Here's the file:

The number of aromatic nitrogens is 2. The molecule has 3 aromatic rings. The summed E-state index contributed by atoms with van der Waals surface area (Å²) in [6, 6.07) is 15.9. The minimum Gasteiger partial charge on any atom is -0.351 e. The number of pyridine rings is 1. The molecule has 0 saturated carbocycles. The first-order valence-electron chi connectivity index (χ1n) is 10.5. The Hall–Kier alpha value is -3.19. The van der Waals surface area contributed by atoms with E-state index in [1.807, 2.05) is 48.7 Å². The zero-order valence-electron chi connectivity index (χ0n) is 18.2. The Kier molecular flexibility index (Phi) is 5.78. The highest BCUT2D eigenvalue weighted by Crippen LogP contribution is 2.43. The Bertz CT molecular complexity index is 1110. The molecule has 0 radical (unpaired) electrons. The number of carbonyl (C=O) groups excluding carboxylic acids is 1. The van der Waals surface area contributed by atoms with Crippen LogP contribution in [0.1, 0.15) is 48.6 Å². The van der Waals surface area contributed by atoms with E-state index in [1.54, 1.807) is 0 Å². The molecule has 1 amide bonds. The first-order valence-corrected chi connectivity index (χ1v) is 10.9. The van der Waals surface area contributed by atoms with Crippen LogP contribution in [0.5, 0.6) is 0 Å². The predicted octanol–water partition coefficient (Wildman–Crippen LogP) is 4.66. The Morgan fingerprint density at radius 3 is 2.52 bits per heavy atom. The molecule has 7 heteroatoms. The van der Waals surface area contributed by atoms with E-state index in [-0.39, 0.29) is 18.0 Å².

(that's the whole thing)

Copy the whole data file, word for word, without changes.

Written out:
The number of aromatic nitrogens is 2. The molecule has 3 aromatic rings. The summed E-state index contributed by atoms with van der Waals surface area (Å²) in [6, 6.07) is 15.9. The minimum Gasteiger partial charge on any atom is -0.351 e. The number of pyridine rings is 1. The molecule has 0 saturated carbocycles. The first-order valence-electron chi connectivity index (χ1n) is 10.5. The Hall–Kier alpha value is -3.19. The van der Waals surface area contributed by atoms with E-state index in [1.807, 2.05) is 48.7 Å². The zero-order valence-electron chi connectivity index (χ0n) is 18.2. The Kier molecular flexibility index (Phi) is 5.78. The highest BCUT2D eigenvalue weighted by Crippen LogP contribution is 2.43. The Bertz CT molecular complexity index is 1110. The molecule has 0 radical (unpaired) electrons. The number of carbonyl (C=O) groups excluding carboxylic acids is 1. The van der Waals surface area contributed by atoms with Crippen LogP contribution in [0.1, 0.15) is 48.6 Å². The van der Waals surface area contributed by atoms with E-state index in [1.54, 1.807) is 0 Å². The molecule has 1 amide bonds. The first-order valence-corrected chi connectivity index (χ1v) is 10.9. The van der Waals surface area contributed by atoms with Crippen LogP contribution in [0.5, 0.6) is 0 Å². The predicted octanol–water partition coefficient (Wildman–Crippen LogP) is 4.66. The Morgan fingerprint density at radius 3 is 2.52 bits per heavy atom. The molecule has 7 heteroatoms. The van der Waals surface area contributed by atoms with E-state index in [-0.39, 0.29) is 18.0 Å².